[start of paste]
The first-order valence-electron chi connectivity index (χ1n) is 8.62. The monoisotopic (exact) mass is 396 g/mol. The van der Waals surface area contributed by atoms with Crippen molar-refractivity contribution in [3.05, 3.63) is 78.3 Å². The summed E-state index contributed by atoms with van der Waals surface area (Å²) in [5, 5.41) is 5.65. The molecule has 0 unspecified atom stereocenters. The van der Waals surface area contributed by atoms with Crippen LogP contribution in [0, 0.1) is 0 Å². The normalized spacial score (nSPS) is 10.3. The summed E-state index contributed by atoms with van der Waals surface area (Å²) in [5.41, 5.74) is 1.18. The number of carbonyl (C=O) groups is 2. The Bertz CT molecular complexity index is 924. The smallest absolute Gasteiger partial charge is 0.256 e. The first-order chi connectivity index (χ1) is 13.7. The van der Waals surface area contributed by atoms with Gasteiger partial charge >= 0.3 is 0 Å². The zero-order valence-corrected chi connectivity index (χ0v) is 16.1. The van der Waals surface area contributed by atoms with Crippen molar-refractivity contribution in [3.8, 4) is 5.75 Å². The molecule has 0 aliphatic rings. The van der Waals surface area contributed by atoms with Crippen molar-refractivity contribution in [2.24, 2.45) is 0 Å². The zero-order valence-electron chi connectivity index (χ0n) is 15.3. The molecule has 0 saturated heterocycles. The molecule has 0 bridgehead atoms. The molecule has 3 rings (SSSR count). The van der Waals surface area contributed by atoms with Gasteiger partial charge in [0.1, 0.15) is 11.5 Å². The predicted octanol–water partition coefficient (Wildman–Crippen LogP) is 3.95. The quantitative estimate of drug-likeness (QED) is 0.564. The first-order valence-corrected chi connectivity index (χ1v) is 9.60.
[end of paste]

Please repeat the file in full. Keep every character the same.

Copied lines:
The first-order valence-electron chi connectivity index (χ1n) is 8.62. The monoisotopic (exact) mass is 396 g/mol. The van der Waals surface area contributed by atoms with Crippen molar-refractivity contribution in [3.05, 3.63) is 78.3 Å². The summed E-state index contributed by atoms with van der Waals surface area (Å²) in [5, 5.41) is 5.65. The molecule has 0 unspecified atom stereocenters. The van der Waals surface area contributed by atoms with Crippen LogP contribution in [0, 0.1) is 0 Å². The normalized spacial score (nSPS) is 10.3. The summed E-state index contributed by atoms with van der Waals surface area (Å²) in [5.41, 5.74) is 1.18. The number of carbonyl (C=O) groups is 2. The Bertz CT molecular complexity index is 924. The smallest absolute Gasteiger partial charge is 0.256 e. The first-order chi connectivity index (χ1) is 13.7. The van der Waals surface area contributed by atoms with Gasteiger partial charge >= 0.3 is 0 Å². The zero-order valence-corrected chi connectivity index (χ0v) is 16.1. The van der Waals surface area contributed by atoms with Crippen molar-refractivity contribution in [3.8, 4) is 5.75 Å². The molecule has 0 aliphatic rings. The van der Waals surface area contributed by atoms with Crippen molar-refractivity contribution in [2.24, 2.45) is 0 Å². The zero-order valence-electron chi connectivity index (χ0n) is 15.3. The molecule has 0 saturated heterocycles. The molecule has 0 bridgehead atoms. The molecule has 3 rings (SSSR count). The van der Waals surface area contributed by atoms with Gasteiger partial charge in [0.1, 0.15) is 11.5 Å². The predicted octanol–water partition coefficient (Wildman–Crippen LogP) is 3.95. The quantitative estimate of drug-likeness (QED) is 0.564. The first-order valence-corrected chi connectivity index (χ1v) is 9.60.